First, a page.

Visitors from outside the EU are strongly advised to take out travel medical insurance before visiting Greece. Respective consulates and Athens-based embassies can help visitors find hospitals and doctors in Greece, should the need arise. Tap water is drinkable in Athens and other cities.Despite a loud call for health care reform from both the voters and the political establishment, the nation's health care system has received very high marks from the World Health Organization (WHO), a branch of the UN

Many  people drown in Greece, including tourists. Do not overestimate your swimming ability, always supervise children when in the sea or pool, swim with a buddy, select swimming sites with a lifeguard when possible and in general read and follow the rules for safety during swimming. Take note of Jellyfish periodically infest some beaches and their stings can be severe.

In case of emergency call:
Ambulance Service: 166
SOS Doctors : 1016
Duty Hospitals and Clinics: 1434
Pharmacies: 1434
Open Line for alcohol drug Addiction: 210 3617089
Poisoning First Aid: 210 7793777
Police: 100
Tourist Police: 1571


Greek (Ellenika) is the official language. Most people connected with tourism, and younger generations generally speak some English, French, German or Italian.


The official currency is the Euro (EUR; symbol €) = 100 cents. Notes are in denominations of €500, 200, 100, 50, 20, 10 and 5. Coins are in denominations of €2, 1 and 50, 20, 10, 5, 2 and 1 cents.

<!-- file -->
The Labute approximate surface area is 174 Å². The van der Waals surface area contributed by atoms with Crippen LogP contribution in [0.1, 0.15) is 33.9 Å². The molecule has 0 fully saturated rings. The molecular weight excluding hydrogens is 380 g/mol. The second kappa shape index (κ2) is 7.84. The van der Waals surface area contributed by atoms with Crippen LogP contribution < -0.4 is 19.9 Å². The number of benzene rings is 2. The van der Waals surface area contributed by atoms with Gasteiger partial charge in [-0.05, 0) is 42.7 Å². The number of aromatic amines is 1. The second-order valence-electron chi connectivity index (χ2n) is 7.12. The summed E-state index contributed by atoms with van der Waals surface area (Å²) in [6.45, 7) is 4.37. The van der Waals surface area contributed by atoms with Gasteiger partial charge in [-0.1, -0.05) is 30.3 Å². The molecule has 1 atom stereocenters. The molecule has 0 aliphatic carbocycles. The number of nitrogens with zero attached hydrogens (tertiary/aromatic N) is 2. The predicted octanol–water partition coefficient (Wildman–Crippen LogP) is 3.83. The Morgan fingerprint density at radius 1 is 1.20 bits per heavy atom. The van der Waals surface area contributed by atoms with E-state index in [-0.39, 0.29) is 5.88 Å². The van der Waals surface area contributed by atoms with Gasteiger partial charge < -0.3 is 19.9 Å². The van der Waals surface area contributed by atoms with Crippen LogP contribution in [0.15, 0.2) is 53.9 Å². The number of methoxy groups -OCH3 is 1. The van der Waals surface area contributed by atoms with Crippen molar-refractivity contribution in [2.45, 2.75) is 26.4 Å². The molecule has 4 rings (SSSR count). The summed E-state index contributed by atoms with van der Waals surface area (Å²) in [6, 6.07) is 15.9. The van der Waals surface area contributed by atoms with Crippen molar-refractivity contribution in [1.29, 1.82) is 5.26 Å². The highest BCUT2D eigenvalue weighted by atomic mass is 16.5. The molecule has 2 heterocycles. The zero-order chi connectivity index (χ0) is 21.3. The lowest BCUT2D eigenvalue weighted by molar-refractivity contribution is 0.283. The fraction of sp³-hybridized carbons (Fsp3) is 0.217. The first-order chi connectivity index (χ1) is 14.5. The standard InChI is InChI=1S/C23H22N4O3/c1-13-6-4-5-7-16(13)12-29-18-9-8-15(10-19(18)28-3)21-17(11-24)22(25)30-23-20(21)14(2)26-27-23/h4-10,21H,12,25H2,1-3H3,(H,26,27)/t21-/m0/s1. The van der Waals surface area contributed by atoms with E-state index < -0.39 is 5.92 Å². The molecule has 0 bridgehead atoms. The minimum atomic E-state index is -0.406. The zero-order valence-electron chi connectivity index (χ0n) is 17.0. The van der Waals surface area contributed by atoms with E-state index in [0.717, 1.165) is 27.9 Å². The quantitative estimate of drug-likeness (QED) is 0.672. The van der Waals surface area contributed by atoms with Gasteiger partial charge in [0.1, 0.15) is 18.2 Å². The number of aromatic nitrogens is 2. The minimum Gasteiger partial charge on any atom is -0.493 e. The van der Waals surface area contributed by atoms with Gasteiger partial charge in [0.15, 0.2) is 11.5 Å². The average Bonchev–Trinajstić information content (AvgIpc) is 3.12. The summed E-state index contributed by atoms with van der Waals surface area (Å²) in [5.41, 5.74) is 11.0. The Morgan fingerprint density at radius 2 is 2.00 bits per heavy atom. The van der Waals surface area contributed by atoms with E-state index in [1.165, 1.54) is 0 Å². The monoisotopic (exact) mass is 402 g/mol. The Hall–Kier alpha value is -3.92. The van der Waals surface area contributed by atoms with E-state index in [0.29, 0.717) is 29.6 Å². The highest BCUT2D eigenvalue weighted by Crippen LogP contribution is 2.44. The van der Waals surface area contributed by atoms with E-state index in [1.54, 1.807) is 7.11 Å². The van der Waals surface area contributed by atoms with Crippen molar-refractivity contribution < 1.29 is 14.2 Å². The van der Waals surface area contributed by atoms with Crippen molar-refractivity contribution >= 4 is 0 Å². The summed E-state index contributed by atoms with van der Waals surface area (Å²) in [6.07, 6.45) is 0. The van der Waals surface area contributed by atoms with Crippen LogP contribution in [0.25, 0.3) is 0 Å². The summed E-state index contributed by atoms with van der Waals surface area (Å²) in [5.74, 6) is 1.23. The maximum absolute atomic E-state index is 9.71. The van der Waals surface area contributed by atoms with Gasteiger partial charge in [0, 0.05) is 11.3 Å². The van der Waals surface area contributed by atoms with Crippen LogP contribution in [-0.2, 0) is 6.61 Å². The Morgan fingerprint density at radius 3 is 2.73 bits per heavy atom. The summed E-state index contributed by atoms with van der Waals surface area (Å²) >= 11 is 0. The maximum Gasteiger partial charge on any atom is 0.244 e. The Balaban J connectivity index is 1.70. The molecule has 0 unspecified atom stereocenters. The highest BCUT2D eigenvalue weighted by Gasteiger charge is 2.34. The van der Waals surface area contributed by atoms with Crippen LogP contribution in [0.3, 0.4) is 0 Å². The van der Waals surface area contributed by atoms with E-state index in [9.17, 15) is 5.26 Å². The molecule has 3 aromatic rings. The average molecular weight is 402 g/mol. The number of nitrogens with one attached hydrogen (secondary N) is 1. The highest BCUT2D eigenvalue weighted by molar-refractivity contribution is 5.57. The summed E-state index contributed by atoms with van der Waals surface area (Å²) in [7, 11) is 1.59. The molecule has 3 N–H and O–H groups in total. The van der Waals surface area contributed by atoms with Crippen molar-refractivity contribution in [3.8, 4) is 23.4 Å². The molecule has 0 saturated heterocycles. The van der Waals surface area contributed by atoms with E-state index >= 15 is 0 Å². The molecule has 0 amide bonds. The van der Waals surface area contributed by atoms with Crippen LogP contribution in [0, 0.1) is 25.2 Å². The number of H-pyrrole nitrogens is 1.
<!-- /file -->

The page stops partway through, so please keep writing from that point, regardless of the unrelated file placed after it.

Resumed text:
Passport Visa

Greece is a Member-State of the European Union and has ratified the Schengen Agreement. Visas are not required by citizens of Member-States of the Schengen Agreement. However, tourists from non- EU countries require a valid passport for entry into the country.

During their stay in Greece, visitors with a visa must also have suitable insurance coverage for emergency medical or other needs

ADDRESS Greek Embassy in Abuja, Nigeria

24 Agadez Street, Wuse II



TELEPHONE(+234) 80 9926 4095

(+234) 80 3535 4548

FAX(+234) 7 8314 0129


Greece is one of the safest destinations for a traveler, the vast majority of people you will meet and interact. Ensure to take the necessary precautions when travelling. The most commonly reported major scam against travelers is the Greek version of the old clip joint routine. This is reported primarily from central Athens, but also occasionally from other cities and even the larger island towns.

It is strictly forbidden to take photos of military installations or other strategic locations. Authorities will take violations quite seriously. Caution should be exercised by pedestrians, even when crossing with a walk lightGreece is one of the safest destinations for a traveler, the vast majority of people you will meet and interact. Ensure to take the necessary precautions when travelling. The most commonly reported major scam against travelers is the Greek version of the old clip joint routine. This is reported primarily from central Athens, but also occasionally from other cities and even the larger island towns.